Fort Amherst Pub: A Family’s Tradition Reincarnated in a Water Street Gastropub

the menu is what Bursey calls, “classic American pub food.” Listening to him describe a hotdog made of “duck breast and foie gras with house made hot sauce and pickled caviar,” I suggested “classic” may not be the best word for it. But he laughed and insisted it’s still a hotdog.

From whale steaks then to sous vide lobster tail and grits today, a family tradition has reincarnated itself in a new restaurant at 320 Water Street.

Evan Bursey, former head chef and co-owner of The Social House, is now sole proprietor of the Fort Amherst Pub. Bursey, only 25, already has a long resume in the restaurant industry. He started washing dishes at 13 and cooking at 15 for his father at their family’s restaurants The Flake House and The Hungry Fisherman. “I had to like it or lump it; so good thing I liked it.”

The family has been in the food business for generations. Bursey says his great grandfather was one of the first purveyors of fresh fish in St. John’s. He had a shop in Fort Amherst selling, among other things, whale steaks and smoked kippers.

When Fort Amherst became a strategic military outpost in World War II, the shop moved to George Street, less than a block from Bursey’s current location. Oh how different things would be if only Smallwood had stuck with the family boot business.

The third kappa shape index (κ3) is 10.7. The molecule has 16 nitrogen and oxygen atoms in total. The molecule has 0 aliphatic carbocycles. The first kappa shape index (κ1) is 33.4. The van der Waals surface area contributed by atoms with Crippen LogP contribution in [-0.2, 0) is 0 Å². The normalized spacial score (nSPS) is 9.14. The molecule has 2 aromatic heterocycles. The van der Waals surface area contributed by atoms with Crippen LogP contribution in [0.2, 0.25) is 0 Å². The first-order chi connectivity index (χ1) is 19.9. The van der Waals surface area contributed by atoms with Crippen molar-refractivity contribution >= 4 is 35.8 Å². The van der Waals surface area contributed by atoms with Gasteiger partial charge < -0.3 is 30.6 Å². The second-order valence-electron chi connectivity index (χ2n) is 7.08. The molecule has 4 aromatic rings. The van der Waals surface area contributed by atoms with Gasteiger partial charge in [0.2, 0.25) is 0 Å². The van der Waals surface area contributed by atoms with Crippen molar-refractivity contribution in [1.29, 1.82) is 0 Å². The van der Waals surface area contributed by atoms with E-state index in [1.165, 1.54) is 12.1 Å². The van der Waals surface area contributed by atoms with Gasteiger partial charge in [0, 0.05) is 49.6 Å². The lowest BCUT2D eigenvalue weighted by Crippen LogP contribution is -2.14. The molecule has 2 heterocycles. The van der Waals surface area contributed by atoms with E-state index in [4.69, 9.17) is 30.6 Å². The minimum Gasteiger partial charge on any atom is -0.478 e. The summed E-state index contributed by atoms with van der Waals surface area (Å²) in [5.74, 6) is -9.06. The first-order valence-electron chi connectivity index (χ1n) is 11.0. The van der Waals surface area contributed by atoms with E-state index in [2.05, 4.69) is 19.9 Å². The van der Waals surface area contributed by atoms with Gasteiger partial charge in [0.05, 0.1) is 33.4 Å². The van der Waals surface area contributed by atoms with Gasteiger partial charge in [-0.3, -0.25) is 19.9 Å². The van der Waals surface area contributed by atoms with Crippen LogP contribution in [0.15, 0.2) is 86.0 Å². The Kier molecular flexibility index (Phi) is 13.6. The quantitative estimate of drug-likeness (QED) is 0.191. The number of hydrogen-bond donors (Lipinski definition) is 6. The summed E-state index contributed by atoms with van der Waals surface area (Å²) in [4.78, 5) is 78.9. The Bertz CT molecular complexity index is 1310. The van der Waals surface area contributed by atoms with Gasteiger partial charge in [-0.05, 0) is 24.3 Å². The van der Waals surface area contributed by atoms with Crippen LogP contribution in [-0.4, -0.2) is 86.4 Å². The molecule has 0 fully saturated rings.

First envisioned as a brewpub (the basement brewery is on hold until the city approves it), the menu is what Bursey calls, “classic American pub food.” Listening to him describe a hotdog made of “duck breast and foie gras with house made hot sauce and pickled caviar,” I suggested “classic” may not be the best word for it. But he laughed and insisted it’s still a hotdog. “It will be approachable; no pretension in the presentation, no swirl of cranberries here and four different cubes scattered over the plate.”

His kitchen team is a small, tight trifecta with himself, Jen Cross (formerly of The Social House/Fifth Ticket) and Kyle McKenna (Hitchen the Kitchen) working together as “three cooks with no titles.”

In his last position, he had a staff of roughly 15 in the kitchen, so his role was more management and less hands on prep; “more butchery and big picture” as Bursey puts it. He is looking forward to having more control, but he will still be doing the butchery. The burgers that brought a tear to my eye at the soft opening of The Social House were his creation, and he is even more excited about the Fort Amherst version. Starting with a whole chuck and grinding in house allows him to build his ideal base and cook the burgers to order.

Though the in-house brewery is on hold, on tap there will be local beer (Quidi Vidi), and some quasi-craft offshoots of Molson and Coors. Add to that specialty bottled beers, a “decent wine selection,” and 16 cocktails put together by Bursey and his bar manager (brother Gabe Bursey) and there should be enough to tide everyone over while he works with the city on permits for the basement brewery.

Bursey has partnered with the Young Adult Cancer Canada (YACC) charity for a two night, invitation only, soft open where patrons will donate 20$ to YACC for their meals. The first 7 days, open to the public, will feature special appetizers and drinks, the proceeds from which will go to YACC.

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